It’s on. The Android tablet race to the bottom has been restarted, and it’s got a new price tag: $100.
Acer on Friday held a press event in New York City, announcing three devices: the Aspire R7 (a desktop/laptop combo), the Aspire P3 (an ultrabook), and the Iconia A1 (a tablet). The company saved the best for last: the 7.9-inch A1 is priced at just $169.
The last edition of the Android tablet race to bottom ended at about $200. OEMs were getting very close to the mark about two years ago with $250 announcements, but then Amazon finally set the bar by debuting the 7-inch Kindle Fire back in November 2011 at the ridiculously low price point of $199.
Google wasn’t amused and in June 2012 announced the 7-inch Nexus 7, a tablet also priced at $199. Many still consider it the best Android tablet on the market.
Amazon hit back in September 2012 by slashing the original Fire model to $159 and launching the 7-inch Kindle Fire HD for $199. Yet few people want an “old tablet” when the price difference is so small, and as we saw with the latest quarterly figures, Asus (the manufacturer for the Nexus 7) outsold Amazon in Q1 2013.
Some argue that Google won the last battle with its Nexus 7 device, offering the best Android experience at essentially the best price, while others would say Amazon has been pushing the envelope further than anyone else. That was all in 2012 though, and it’s clear from today’s Acer announcement that 2013 will see tablets priced even more competitively than before.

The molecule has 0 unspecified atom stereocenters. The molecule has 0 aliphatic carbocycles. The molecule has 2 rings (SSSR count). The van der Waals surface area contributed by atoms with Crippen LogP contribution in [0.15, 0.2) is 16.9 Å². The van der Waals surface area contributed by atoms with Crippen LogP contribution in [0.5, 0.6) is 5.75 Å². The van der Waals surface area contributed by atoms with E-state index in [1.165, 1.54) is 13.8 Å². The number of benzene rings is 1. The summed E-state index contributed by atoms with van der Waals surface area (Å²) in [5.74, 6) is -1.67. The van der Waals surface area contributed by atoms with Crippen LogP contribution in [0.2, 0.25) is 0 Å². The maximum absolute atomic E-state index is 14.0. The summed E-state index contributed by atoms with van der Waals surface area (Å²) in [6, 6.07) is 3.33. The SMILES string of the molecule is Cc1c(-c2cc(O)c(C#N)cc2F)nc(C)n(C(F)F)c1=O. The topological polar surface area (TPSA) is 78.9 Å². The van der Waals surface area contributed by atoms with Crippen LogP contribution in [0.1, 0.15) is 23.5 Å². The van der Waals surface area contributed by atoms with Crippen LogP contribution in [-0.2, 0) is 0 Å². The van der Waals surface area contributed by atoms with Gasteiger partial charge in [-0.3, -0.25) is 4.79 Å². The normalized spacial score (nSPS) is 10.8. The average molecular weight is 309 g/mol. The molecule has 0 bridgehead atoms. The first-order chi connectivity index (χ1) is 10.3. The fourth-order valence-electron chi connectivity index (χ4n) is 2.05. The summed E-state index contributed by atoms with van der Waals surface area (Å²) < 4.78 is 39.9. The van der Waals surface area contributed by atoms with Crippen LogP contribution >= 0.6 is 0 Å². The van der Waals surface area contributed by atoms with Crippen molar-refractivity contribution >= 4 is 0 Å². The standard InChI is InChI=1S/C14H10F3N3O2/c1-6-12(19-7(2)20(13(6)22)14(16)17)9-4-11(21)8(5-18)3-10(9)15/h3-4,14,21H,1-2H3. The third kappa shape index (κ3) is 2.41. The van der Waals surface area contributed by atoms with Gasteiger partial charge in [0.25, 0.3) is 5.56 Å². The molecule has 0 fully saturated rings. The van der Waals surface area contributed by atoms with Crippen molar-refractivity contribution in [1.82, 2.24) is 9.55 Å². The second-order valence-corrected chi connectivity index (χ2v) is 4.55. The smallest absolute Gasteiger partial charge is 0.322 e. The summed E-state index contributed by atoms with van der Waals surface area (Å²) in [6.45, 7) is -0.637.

You might be saying: wait a minute, aren’t their already tablets priced under $200 and even under $100? Sure, given that Google essentially hands out Android for free, there are companies constantly looking to undercut the mainstream options. Yet these are low-quality products with shoddy hardware and older versions of Android. I want to talk about offerings from top OEMs that offer the latest and greatest Android experience.
Acer is in the top five list for OEMs in terms of PC shipments. The company’s newly-announced Iconia A1 runs Android 4.2 (Jelly Bean), the latest version of Google’s operating system, just like the Nexus 7. Here are some basic specifications: 1.2GHz quad-core processor, LED-backlit IPS display, and 7-hour battery life.
In other words, the A1 is a budget tablet, but it’s still very competitive. The $169 price tag may be just $30 cheaper than the Nexus 7, yet it’s worth noting that’s a 15 percent savings. I would argue that this is just the beginning. Acer likely decided to undercut the now-standard $199 price tag for one big reason: Google I/O.
This year’s Google conference, tickets for which sold out in less than an hour, will be held between May 15 and May 17. That’s less than two weeks away.
Google is widely expect to announce a second-generation Nexus 7 at the event. A recent Reuters rumor said the device will go on sale in July.
The expected price? $149. All of this is happening in just the first half of 2013: competitors such as Amazon will have more to reveal in time for this year’s holiday season.
Top Image Credit: mokra